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Breaking Down Breakout: System And Level Design For Breakout-style Games
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Breaking Down Breakout: System And Level Design For Breakout-style Games


August 21, 2007 Article Start Previous Page 8 of 13 Next
 

Physics Based Level Design

The physics-based level is a breath of fresh air for the Breakout genre. These types of levels were made popular (if not introduced) by Nurium Games’ BreakQuest. In these levels blocks (or other objects) tend to persist when hit by the ball, knocking into other objects to create a complex physics-based interaction. Batting objects around frequently becomes the primary focus of a level, creating barely controlled chaos. This makes BreakQuest levels very dynamic. The great interaction between onscreen objects also makes the levels feel more cohesive and often quite humorous. Jiggling. Swinging. Scrunching. These are words you would never have expected to associate with Breakout-style game play.

Here is a short Q/A with the developer of BreakQuest, Fèlix Casablancas.

Why did you decide to make a physics-based breakout game?

Fèlix Casablancas: I had some game ideas but finally decided on ‘Breakout with physics’ as I wanted to do something original but accessible for a one-man team. There are lots of Breakout-style games, another one would not be a great thing. But adding physics to the classic game mechanics opens up a whole new dimension for level design. I also wanted a ball that moved in a realistic fashion.

What led you to decide traditional block-based levels wouldn’t be the focus of your game?

FC: As I said, there are already many Breakout games and block-based levels don’t offer enough flexibility to be able to create something really different. In fact, if I hadn’t come with the physics idea I wouldn't have done a Breakout. With block-based levels, moving bricks that (for example) hang one-from-another connected with springs is just unthinkable. With a physics engine this is something relatively easy.

Was there any special reasoning behind particular objects/shapes you chose to populate your levels with or particular types of motion you chose to highlight?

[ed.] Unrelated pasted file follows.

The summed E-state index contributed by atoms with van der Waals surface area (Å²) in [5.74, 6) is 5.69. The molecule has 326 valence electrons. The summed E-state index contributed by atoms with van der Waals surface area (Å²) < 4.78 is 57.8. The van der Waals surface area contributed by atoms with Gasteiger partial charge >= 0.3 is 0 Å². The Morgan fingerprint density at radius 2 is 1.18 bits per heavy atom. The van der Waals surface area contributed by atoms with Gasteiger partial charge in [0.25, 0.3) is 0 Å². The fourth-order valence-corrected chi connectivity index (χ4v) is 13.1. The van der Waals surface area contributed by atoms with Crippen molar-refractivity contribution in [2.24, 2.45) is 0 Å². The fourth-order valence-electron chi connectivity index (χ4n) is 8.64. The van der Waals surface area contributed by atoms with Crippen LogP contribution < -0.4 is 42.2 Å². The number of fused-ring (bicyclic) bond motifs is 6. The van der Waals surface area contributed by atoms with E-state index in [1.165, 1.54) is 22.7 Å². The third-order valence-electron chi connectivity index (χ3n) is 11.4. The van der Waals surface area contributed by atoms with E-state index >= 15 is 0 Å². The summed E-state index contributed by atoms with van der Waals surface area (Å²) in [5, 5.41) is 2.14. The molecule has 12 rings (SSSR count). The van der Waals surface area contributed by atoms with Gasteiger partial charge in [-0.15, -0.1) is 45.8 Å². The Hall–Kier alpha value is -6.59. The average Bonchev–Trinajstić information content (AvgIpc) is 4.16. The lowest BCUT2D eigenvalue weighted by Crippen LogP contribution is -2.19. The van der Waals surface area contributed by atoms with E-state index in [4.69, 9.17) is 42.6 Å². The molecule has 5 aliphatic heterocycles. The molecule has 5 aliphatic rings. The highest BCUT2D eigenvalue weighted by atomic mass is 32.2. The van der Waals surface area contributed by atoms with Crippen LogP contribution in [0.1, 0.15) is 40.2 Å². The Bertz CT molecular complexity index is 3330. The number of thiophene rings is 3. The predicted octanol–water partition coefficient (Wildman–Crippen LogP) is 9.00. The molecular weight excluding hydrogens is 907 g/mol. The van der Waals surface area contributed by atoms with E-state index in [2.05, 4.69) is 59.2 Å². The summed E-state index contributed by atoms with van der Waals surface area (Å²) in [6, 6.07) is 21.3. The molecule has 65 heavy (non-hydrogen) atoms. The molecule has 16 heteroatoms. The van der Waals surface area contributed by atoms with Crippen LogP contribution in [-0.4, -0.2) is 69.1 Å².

FC: Well every level had his reasoning. Shapes are quite varied, from the classical rectangular brick, circles, triangles, stars and others. For example, the asteroids level where bricks break in smaller irregular chunks when hit by the ball, also bricks that look like aliens, little monsters or whatever. About the motions…again variety is what I was looking for. Some things move in a linear predictable fashion, others collide and interact amongst themselves and the scenery via springs and other constraints, controlled purely by the physics engine or helped with some hard coded algorithm – with or without gravity, with different levels of friction, torque and mass, just rotating in response to ball hits, or even vanishing to appear somewhere else.

When building levels, how were you able to predict the interactions between objects, or was the level design process mainly trial and error?

FC: Well in some levels the interactions were quite predictable but others required serious adjusting from the original designs. Trial and error has been important but you always need to start with the basic idea before experimenting with tweaks.

What type of visual impact were you trying to achieve with your level designs?

FC: I was trying to get a retro look but with vibrant colors and a bit of pixel art but with some modern designs and special particle effects. Kind of updated retro.

Since your game levels are so widely varied, what steps did you take to ensure that players were able to understand level objectives?

FC: Well, most levels consist of directing the ball to whatever you see and check if breaks. Others require some explanation and a small ‘tip’ window has been enough to clarify. I think that players may be a bit shocked at first but as they advance in the game they get a sense of what has to be done in each particular level.

What’s the most important piece of advice you’d give to a developer looking to build a Breakout-style game with complex physics?

FC: If you’re going to use a physics engine (as I did) before choosing one you have to do some research. There are a few ways to implement a physics simulator – different algorithms will have problems in different situations. So depending on your game mechanics one may better than the others. Also you have to understand what’s going on under the hood because the math may become unstable in some configurations and you need to understand why the engine blows up to find a suitable workaround.

What plans do you have for BreakQuest and Nurium Games in the future?

FC: About BreakQuest: there is a mobile version in the making. I hope it will be ready in a few months. Also a company is developing a Nintendo DS version but this is more a project than a reality at the moment. There are also talks about porting it to one of the big consoles, but just talks at the moment. About Nurium Games: I'm working on a puzzle game, no physics this time. But the mechanic is quite original and hope it will do well. I don’t really know when it will be finished as I have too many projects right now!


Article Start Previous Page 8 of 13 Next

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